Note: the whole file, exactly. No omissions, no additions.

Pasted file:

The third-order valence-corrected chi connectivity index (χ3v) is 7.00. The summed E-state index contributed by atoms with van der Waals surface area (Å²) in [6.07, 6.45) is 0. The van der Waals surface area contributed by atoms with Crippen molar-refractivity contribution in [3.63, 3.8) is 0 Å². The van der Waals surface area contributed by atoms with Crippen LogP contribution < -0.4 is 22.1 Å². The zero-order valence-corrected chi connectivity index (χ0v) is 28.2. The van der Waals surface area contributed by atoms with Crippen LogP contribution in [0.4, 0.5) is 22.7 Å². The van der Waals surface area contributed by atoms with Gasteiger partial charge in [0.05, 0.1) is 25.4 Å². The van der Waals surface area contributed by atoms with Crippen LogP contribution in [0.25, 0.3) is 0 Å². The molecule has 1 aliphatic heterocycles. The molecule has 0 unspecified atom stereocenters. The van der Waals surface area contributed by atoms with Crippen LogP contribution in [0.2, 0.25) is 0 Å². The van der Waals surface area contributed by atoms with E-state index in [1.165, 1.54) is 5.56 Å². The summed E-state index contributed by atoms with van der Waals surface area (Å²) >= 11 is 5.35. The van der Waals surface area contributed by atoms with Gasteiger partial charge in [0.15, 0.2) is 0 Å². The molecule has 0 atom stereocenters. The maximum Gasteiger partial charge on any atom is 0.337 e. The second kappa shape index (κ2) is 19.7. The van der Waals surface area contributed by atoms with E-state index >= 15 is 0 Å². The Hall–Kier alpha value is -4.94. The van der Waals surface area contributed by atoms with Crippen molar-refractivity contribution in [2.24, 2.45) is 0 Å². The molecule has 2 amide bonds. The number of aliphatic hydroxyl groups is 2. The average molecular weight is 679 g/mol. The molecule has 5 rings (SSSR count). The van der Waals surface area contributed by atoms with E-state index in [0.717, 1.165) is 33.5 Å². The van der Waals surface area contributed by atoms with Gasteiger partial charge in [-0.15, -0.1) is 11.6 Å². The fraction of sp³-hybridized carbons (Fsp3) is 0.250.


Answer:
The third-order valence-corrected chi connectivity index (χ3v) is 7.00. The summed E-state index contributed by atoms with van der Waals surface area (Å²) in [6.07, 6.45) is 0. The van der Waals surface area contributed by atoms with Crippen molar-refractivity contribution in [3.63, 3.8) is 0 Å². The van der Waals surface area contributed by atoms with Crippen LogP contribution < -0.4 is 22.1 Å². The zero-order valence-corrected chi connectivity index (χ0v) is 28.2. The van der Waals surface area contributed by atoms with Crippen LogP contribution in [0.4, 0.5) is 22.7 Å². The van der Waals surface area contributed by atoms with Gasteiger partial charge in [0.05, 0.1) is 25.4 Å². The van der Waals surface area contributed by atoms with Crippen LogP contribution in [0.25, 0.3) is 0 Å². The molecule has 1 aliphatic heterocycles. The molecule has 0 unspecified atom stereocenters. The van der Waals surface area contributed by atoms with Crippen LogP contribution in [0.2, 0.25) is 0 Å². The van der Waals surface area contributed by atoms with E-state index in [1.165, 1.54) is 5.56 Å². The summed E-state index contributed by atoms with van der Waals surface area (Å²) >= 11 is 5.35. The van der Waals surface area contributed by atoms with Gasteiger partial charge in [0.15, 0.2) is 0 Å². The molecule has 0 atom stereocenters. The maximum Gasteiger partial charge on any atom is 0.337 e. The second kappa shape index (κ2) is 19.7. The van der Waals surface area contributed by atoms with E-state index >= 15 is 0 Å². The Hall–Kier alpha value is -4.94. The van der Waals surface area contributed by atoms with Crippen molar-refractivity contribution in [2.24, 2.45) is 0 Å². The molecule has 2 amide bonds. The number of aliphatic hydroxyl groups is 2. The average molecular weight is 679 g/mol. The molecule has 5 rings (SSSR count). The van der Waals surface area contributed by atoms with E-state index in [0.717, 1.165) is 33.5 Å². The van der Waals surface area contributed by atoms with Gasteiger partial charge in [-0.15, -0.1) is 11.6 Å². The fraction of sp³-hybridized carbons (Fsp3) is 0.250.